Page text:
Next Article in Journal
Steroid Metabolites Support Evidence of Autism as a Spectrum
Next Article in Special Issue
Mindfulness Meditation and Fantasy Relaxation in a Group Setting Leads to a Diminished Sense of Self and an Increased Present Orientation
Previous Article in Journal
Factorial Structure and Psychometric Analysis of the Persian Version of Perceived Competence Scale for Diabetes (PCSD-P)
Previous Article in Special Issue
Less Binge Eating and Loss of Control over Eating Are Associated with Greater Levels of Mindfulness: Identifying Patterns in Postmenopausal Women with Obesity
Order Article Reprints
Font Type:
Arial Georgia Verdana
Font Size:
Aa Aa Aa
Line Spacing:
Column Width:

Meditation-Induced States, Vagal Tone, and Breathing Activity Are Related to Changes in Auditory Temporal Integration

Institute for Frontier Areas of Psychology and Mental Health, 79098 Freiburg, Germany
INSERM U1114, 67091 Strasbourg, France
FMTS, Psychiatry Department, University Hospital of Strasbourg, 67200 Strasbourg, France
Department of Psychosomatic Medicine and Psychotherapy, Medical Faculty, Medical Center—University of Freiburg, 79104 Freiburg, Germany
Division of Integrative Health Promotion, Department of Social Work and Health, University of Applied Sciences, 96450 Coburg, Germany
Institute of Medical Psychology, Ludwig-Maximilian University Munich, 80336 Munich, Germany
Author to whom correspondence should be addressed.
Behav. Sci. 2019, 9(5), 51;
Received: 4 April 2019 / Revised: 4 May 2019 / Accepted: 5 May 2019 / Published: 7 May 2019
(This article belongs to the Special Issue Mind–Body Interventions for Psychological and Cognitive Benefits)


This study is based on the relationship between meditation, the present moment, and psychophysiology. We employed the metronome task to operationalize the extension of the present moment. A pre-post longitudinal study was conducted. The performance in the metronome task was compared before and after the interventions (meditation, story). The aim was to assess whether physiological changes (heart, breathing) during meditation influence the temporal-integration (TI) of metronome beats. Mindfulness meditators either meditated (n = 41) or listened to a story (n = 43). The heart and breathing activity were recorded during the intervention and compared to a resting-state condition. By applying path analyses we found that meditation led to an increase of the duration of integration intervals at the slowest metronome frequency (inter-stimulus interval, ISI = 3 s). After meditation, the higher the heart-rate variability (i.e., the root mean square of successive differences, RMSSD), the longer the duration of integration intervals at the fastest frequency (ISI = 0.33 s). Moreover, the higher the breathing rate during meditation, the greater the integration of intervals at ISI = 1 s. These findings add evidence to meditation-induced changes on the TI of metronome beats and the concept of the embodiment of mental functioning.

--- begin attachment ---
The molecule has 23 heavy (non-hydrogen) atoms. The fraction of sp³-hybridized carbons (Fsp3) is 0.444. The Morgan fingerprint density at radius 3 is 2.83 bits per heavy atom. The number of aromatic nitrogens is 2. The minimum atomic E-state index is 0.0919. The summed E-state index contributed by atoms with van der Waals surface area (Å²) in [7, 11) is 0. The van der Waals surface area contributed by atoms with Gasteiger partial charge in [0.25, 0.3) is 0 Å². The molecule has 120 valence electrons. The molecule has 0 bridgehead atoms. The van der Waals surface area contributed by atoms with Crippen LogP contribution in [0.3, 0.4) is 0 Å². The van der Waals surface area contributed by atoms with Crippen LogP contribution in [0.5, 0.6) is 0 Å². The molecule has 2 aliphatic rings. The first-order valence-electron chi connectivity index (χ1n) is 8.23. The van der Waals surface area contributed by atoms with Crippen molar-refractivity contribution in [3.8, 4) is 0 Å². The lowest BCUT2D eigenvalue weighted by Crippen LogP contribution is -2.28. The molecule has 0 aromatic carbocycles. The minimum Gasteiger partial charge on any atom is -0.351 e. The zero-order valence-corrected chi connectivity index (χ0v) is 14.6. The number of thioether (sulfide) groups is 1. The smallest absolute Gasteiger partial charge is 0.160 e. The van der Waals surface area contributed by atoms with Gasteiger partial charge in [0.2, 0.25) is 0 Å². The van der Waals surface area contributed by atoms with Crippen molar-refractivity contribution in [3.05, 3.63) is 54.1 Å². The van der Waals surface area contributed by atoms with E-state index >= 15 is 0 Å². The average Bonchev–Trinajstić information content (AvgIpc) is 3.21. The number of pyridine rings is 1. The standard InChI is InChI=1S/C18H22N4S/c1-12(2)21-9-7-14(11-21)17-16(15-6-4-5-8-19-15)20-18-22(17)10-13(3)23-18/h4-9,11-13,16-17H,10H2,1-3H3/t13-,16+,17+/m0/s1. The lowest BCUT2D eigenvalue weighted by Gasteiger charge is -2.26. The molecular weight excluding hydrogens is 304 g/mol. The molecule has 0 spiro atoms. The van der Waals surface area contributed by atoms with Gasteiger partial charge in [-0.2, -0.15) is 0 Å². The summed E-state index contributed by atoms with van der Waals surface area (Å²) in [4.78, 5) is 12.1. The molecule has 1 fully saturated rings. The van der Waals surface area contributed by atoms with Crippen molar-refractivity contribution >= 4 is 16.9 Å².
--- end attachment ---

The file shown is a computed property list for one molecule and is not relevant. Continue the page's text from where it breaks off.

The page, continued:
1. Introduction

Recent conceptualizations emphasize the relationship between bodily processes, emotions, and time perception [1,2,3,4,5]. For example, the insula model of conscious awareness developed by Craig (2009) suggests that the perception of time is an embodied process in which the integration of signals from the body, as well as the awareness of related emotions, function as a subjective measure of time [1]. According to this theory, the insular cortex, along with other regions, plays a central role in the integration of interoceptive information in the brain which underlies the perception of the passage of time and temporal ordering [1,6].
Interoceptive abilities and the regulation of emotions are systematically fostered in certain meditative practices. Under attentive meditation instructions, for instance, while practicing the so-called body-scan, which is an integral part of the mindfulness-based, stress-reduction (MBSR) program [7], participants are told to strongly focus their attention on the sensations emanating from different parts of the body and to gently return to the chosen object of attention whenever the mind wanders off. Mindfulness-meditation practice can be basically understood as moment by moment awareness of the present experience [8]. This includes bodily, emotional, and mental aspects, such as sensations, feelings, and thoughts. The transformative effects associated with this method encompass increased bodily awareness, attention, the regulation of emotions, and changes in the perspective on the self [9,10]. These aspects may play an important role in the emergence and modulation of our sense of time. The capacity of trained mindfulness meditators to maintain the focus of attention on the bodily states and arising feelings, results, according to the insula model of consciousness awareness, in a slowing down of the subjective passage of time and a widening of the experienced moment in everyday experience [11].